TCP can also result in neurological psychotic behavior by pilots and may have been a factor in the March mental breakdown of JetBlue pilot Clayton Osbon, who, while flying at 35,000 feet, stormed out of the cockpit of his New York to Las Vegas aircraft and screamed to startled passengers that there was a bomb on the plane and they were going to crash. Osbon has been criminally charged in the incident. In 1996, a Maersk airlines co-pilot forced his Britain-to-Italy bound aircraft to make an emergency landing after he broke into a sweat and began complaining that he was afraid of heights.

  8. In my pilot training, I am learning you have to be a little insane to be pilot in command.

  9. It seems that this is the best solution for this unfortunate matter……Maybe, just maybe more money can be diverted to mental health….

  10. And I, thinking that JT’s was observing the fourth because it was so quiet. So I wrote this for youze…..

    1, July 4, 2012 at 7:31 am
    How quiet it is. No new blawgs. No comments. Weird.

    Don’t tell’em man, that dood had forgot this is the Cinderella hour. The USA Independence Day.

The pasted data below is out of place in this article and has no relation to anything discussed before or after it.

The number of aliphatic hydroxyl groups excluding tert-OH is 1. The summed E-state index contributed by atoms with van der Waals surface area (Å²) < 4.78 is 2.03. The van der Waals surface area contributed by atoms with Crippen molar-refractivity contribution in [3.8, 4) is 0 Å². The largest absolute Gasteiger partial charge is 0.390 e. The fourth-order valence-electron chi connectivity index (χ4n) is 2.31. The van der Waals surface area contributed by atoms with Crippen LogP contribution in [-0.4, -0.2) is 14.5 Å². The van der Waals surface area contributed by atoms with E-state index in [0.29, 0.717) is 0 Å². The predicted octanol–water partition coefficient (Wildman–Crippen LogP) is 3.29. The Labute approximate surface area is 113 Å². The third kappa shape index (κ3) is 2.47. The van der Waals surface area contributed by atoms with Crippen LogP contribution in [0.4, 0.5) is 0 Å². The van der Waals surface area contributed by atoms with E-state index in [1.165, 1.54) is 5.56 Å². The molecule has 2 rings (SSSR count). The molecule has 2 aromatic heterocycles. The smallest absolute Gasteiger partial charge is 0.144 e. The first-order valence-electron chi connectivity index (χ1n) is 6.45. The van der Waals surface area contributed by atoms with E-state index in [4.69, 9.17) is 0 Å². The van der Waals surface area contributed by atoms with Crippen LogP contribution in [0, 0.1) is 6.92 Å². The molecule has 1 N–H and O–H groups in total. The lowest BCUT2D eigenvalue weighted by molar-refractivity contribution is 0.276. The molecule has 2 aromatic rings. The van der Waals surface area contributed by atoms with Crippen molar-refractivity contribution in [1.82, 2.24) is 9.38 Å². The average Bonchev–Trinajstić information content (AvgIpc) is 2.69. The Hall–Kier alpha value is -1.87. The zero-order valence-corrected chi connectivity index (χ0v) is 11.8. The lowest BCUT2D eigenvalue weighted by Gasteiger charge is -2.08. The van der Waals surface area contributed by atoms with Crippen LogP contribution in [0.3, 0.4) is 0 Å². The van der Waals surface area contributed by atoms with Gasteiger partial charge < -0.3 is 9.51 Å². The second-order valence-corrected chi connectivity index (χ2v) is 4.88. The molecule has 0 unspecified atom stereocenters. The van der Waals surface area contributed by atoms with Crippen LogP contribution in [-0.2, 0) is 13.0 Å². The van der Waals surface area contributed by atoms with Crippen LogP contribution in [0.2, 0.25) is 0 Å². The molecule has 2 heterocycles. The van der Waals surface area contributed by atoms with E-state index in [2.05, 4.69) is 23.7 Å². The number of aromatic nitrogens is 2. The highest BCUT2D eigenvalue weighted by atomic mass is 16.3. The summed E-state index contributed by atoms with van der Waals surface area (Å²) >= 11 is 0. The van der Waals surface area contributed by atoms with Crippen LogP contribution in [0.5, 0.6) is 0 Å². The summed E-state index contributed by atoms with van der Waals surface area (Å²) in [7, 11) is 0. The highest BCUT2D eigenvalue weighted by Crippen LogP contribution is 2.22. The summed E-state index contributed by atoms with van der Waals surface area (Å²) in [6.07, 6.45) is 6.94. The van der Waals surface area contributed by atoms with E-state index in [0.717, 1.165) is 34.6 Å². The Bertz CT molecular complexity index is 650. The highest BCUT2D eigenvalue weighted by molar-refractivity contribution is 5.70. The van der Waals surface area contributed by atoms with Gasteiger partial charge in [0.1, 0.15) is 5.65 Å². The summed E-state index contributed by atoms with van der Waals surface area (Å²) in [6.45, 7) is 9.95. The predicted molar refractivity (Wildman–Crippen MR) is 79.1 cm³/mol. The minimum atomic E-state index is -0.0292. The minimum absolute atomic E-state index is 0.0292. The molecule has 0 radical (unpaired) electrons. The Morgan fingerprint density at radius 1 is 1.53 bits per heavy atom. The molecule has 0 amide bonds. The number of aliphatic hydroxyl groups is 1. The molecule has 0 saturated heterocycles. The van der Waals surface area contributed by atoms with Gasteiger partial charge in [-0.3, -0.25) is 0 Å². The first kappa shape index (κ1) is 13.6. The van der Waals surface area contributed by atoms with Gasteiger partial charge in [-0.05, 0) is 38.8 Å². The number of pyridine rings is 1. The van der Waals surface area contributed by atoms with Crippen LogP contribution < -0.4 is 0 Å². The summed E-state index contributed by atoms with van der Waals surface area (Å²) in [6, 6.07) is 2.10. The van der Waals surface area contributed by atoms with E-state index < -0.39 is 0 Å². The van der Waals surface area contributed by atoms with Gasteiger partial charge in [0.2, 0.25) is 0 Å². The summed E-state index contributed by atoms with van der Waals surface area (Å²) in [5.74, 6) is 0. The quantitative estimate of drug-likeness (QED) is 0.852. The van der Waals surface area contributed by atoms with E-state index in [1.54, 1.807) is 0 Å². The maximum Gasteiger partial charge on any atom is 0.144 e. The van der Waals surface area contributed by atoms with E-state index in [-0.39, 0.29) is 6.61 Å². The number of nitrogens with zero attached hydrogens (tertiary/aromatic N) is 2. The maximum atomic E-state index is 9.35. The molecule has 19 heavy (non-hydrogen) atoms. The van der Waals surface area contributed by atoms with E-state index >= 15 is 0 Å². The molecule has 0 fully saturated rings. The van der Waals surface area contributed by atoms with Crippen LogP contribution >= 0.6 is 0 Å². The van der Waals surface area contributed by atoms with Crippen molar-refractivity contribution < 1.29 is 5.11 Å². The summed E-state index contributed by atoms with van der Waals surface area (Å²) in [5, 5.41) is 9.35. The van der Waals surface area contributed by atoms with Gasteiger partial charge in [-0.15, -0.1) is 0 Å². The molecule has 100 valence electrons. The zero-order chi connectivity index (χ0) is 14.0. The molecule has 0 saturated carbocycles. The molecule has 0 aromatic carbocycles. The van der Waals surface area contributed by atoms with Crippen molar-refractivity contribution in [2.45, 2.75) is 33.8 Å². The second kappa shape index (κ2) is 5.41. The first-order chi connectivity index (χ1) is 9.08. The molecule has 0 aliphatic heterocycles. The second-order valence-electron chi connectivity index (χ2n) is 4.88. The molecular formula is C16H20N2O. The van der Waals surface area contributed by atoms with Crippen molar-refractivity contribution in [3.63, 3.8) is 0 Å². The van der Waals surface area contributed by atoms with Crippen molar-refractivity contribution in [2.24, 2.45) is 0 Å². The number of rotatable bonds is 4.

When blawging is forbidden, commenting is forbidden, and only a limited number of activities in thís universal expressioon of patriotism.

    I was thinking of making a scurrilous list of such activities: example—making up spontaneous gangs to attack McD to place orders for 5000 Big Mac’s (the fire department will respond to that emergency—–since the police is dealing with the girl scout gangs doing the same at Burger King’s.)

    So to the others I say, keep manning your barbecues, don’t let the small ones drink “lighter” fluid, especially if they want to spit it on the fire.

    And keep’em loaded. You never know when a terrorist, or some “crimnul” might attack your csstle.

    I’m trying to rmemember something appropriate to end with a real tribute—but the image of George saying “Mission accomplished” on the carrier deck keeps interfering.

    Some epiphanic moment to reflect on in thanksgiving?
    Not a one. Guess my birth will have to do, but that’s kinda hazy now.

    So anyway, Happy Fourth! That’s bigger than a fifth!